Entropy is Disorder

by Lucas Wilkins

Well, it’s not exactly, but I thought I’d be argumentative. Here is the problem with entropy and disorder as I see it, possibly somewhat different to Nathaniel.

There are two things that are commonly called entropy, one of which is a specific case of the other. These two types of entropy are physical/thermodynamic entropy and statistical entropy. Thermodynamic entropy is a statistical entropy applied specifically to physical microstates. As physicists generally agree on their definition of the microstates, thermodynamic entropy is well defined physical quantity. Statistical entropy on the other hand can be applied to anything that we can define a probability measure for.

Now lets look at disorder. What’s that about? First of all disorder is subjective:

Introducing Mister A. Mister A has at hand an equation, it is the logistic equation, a chaotic map. He can use this to produce a what could be seen as a sequence of random numbers, but he knows exactly how this sequence of numbers is produced. To him, they are completely ordered (satisfying x_{n+k} = r_i x_n(1-x_n) for some real r_is in [0,4] and integer k, starting with x_1...x_i...x_k). Mister A has a friend Mister B, who is blissfully unaware of the logistic map or Mister As use of it .When Mister B is shown this list of numbers he sees no pattern. And why should he. He sees a string of numbers that seem completely random. Mister B can even try various mathematical transformations, but unless he hits on exactly the conditions that Mister A used to make the sequence, it will appear forever random.

To Mister A, the sequence is completely ordered. To Mister B, the sequence is completely disordered. The conclusion we can draw from this is: when we talk about disorder we have to specify a particular point of view.

Thermodynamic entropy has an inherent point of view: the physical microstates of the system being studied. This point of view is of course completely unintuitive to all but a few (physicists). This microscopic point of view is not the macroscopic point of view where one might see the phase boundaries Nathaniel mentioed in his post on this topic (he discusses the disorder of an emulsion and a layered oil/water mixture). However, this macroscopic level of description is completely reasonable, even though thermodynamic entropy isn’t the correct choice for a correlate of disorder.

We can still come up with some other measure of disorder for the macroscopic system, and it can be an entropy too. We could take the emulsified/seperated system and split it up into macroscopic voxels of sizes smaller than the droplets, and, over a small but not to small period of time measure the probability of each one being mainly full of water or mainly full of oil. We could then find the statistical entropy of this. This entropy  would decrease with time, contrary to what one might be lead to believe from the second law of thermodynamics. But thermodynamic entropy is the only type of entropy that one should expect to obey the second law, and this isn’t that.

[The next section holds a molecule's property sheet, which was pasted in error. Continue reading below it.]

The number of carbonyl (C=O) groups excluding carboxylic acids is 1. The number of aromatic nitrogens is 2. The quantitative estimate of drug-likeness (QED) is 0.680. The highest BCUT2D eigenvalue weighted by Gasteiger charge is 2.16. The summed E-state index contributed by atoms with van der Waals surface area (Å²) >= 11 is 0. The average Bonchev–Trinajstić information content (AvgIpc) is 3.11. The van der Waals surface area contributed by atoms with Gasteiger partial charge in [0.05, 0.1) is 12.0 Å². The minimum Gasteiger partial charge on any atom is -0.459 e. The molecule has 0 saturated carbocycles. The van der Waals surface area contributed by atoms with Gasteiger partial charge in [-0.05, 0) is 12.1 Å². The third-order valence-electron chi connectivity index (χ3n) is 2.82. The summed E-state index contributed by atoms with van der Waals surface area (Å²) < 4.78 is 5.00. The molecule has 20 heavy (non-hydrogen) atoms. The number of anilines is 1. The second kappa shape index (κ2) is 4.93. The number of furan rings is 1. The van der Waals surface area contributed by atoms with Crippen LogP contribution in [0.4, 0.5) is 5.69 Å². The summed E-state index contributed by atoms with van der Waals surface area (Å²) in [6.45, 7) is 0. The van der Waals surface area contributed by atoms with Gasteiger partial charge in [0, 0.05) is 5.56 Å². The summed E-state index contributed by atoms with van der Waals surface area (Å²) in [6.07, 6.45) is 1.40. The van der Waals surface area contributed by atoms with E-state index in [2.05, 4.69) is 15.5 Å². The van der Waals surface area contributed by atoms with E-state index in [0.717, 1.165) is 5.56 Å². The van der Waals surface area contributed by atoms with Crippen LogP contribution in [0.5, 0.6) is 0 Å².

So I would like to say something slightly different and far less polemic than title of this post :

Thermodynamic entropy is only disorder if you are a physicist with a physicists conception of disorder. But, whatever your concept of disorder is, there is probably a statistical entropy which corresponds your own particular version of it,  just don’t expect your entropy to increase with time.

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5 Responses to “Entropy is Disorder”

  1. I agree of course. I was talking specifically about the thermodynamic entropy – that post is one of a series of posts on the subject of thermodynamic entropy, and I haven’t really covered its statistical nature yet, although I did allude to it in that last post. Not for the first time I find myself wishing these two separate but related concepts (thermodynamic and statistical entropy) hadn’t been given the same name.

    But, fyi, it’s easier than you think for Mr. B to find the pattern in Mr. A’s numbers. I think that deserves a post of its own…

  2. Claude Shannon tells a story that when he was working on his seminal paper on communication theory, he didn’t know what to call the quantity
    {-\sum_i p_i \log p_i}.
    He considered the name “uncertainty” (which is what it is, according to his derivation) but then he spoke to John von Neumann about it, who said

    You should call it entropy, for two reasons. In the first place your uncertainty function has been used in statistical mechanics under that name, so it already has a name. In the second place, and more important, nobody knows what entropy really is, so in a debate you will always have the advantage.

    You can see where von Neumann was coming from there, but it was really a mistake in my opinion. If shannon had called the quantity uncertainty instead of entropy then we wouldn’t have this annoying confusion between thermodynamic and statistical entropy all the time. But more than that, people be going around saying “entropy is uncertainty” instead of “entropy is disorder”. The former has the massive advantage of actually being true, and also not widely enough understood.

  3. Also, I would correct the first sentence of your conclusion to read

    Thermodynamic entropy is only disorder if:

    1. You are a physicist with a physicist’s conception of disorder, AND
    2. You are a physicist with a physicist’s conception of entropy, AND
    3. You are studying an ideal gas rather than any other system.

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